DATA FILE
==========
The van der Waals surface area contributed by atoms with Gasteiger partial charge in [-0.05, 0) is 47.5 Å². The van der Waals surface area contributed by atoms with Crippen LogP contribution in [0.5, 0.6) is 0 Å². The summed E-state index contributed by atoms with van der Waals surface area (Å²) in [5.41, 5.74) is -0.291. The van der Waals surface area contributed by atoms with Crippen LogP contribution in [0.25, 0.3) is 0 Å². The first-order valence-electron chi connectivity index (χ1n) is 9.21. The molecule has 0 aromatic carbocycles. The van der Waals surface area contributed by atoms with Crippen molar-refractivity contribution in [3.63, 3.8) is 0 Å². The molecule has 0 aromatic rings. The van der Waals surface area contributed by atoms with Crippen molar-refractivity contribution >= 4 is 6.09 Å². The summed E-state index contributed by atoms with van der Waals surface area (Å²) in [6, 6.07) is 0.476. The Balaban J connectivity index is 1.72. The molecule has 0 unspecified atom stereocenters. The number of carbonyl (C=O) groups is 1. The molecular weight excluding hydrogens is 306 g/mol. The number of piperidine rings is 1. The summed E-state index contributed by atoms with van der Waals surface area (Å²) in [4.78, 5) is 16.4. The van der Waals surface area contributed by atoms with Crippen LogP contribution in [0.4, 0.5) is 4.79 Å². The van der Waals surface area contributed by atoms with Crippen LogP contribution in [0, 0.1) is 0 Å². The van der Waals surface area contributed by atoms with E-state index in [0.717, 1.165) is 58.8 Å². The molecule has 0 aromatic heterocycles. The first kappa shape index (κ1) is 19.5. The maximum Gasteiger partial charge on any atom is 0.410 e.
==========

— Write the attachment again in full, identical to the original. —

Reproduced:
The van der Waals surface area contributed by atoms with Gasteiger partial charge in [-0.05, 0) is 47.5 Å². The van der Waals surface area contributed by atoms with Crippen LogP contribution in [0.5, 0.6) is 0 Å². The summed E-state index contributed by atoms with van der Waals surface area (Å²) in [5.41, 5.74) is -0.291. The van der Waals surface area contributed by atoms with Crippen LogP contribution in [0.25, 0.3) is 0 Å². The first-order valence-electron chi connectivity index (χ1n) is 9.21. The molecule has 0 aromatic carbocycles. The van der Waals surface area contributed by atoms with Crippen molar-refractivity contribution in [3.63, 3.8) is 0 Å². The molecule has 0 aromatic rings. The van der Waals surface area contributed by atoms with Crippen molar-refractivity contribution >= 4 is 6.09 Å². The summed E-state index contributed by atoms with van der Waals surface area (Å²) in [6, 6.07) is 0.476. The Balaban J connectivity index is 1.72. The molecule has 0 unspecified atom stereocenters. The number of carbonyl (C=O) groups is 1. The molecular weight excluding hydrogens is 306 g/mol. The number of piperidine rings is 1. The summed E-state index contributed by atoms with van der Waals surface area (Å²) in [4.78, 5) is 16.4. The van der Waals surface area contributed by atoms with Crippen LogP contribution in [0.4, 0.5) is 4.79 Å². The van der Waals surface area contributed by atoms with Crippen LogP contribution in [0, 0.1) is 0 Å². The van der Waals surface area contributed by atoms with E-state index in [0.717, 1.165) is 58.8 Å². The molecule has 0 aromatic heterocycles. The first kappa shape index (κ1) is 19.5. The maximum Gasteiger partial charge on any atom is 0.410 e.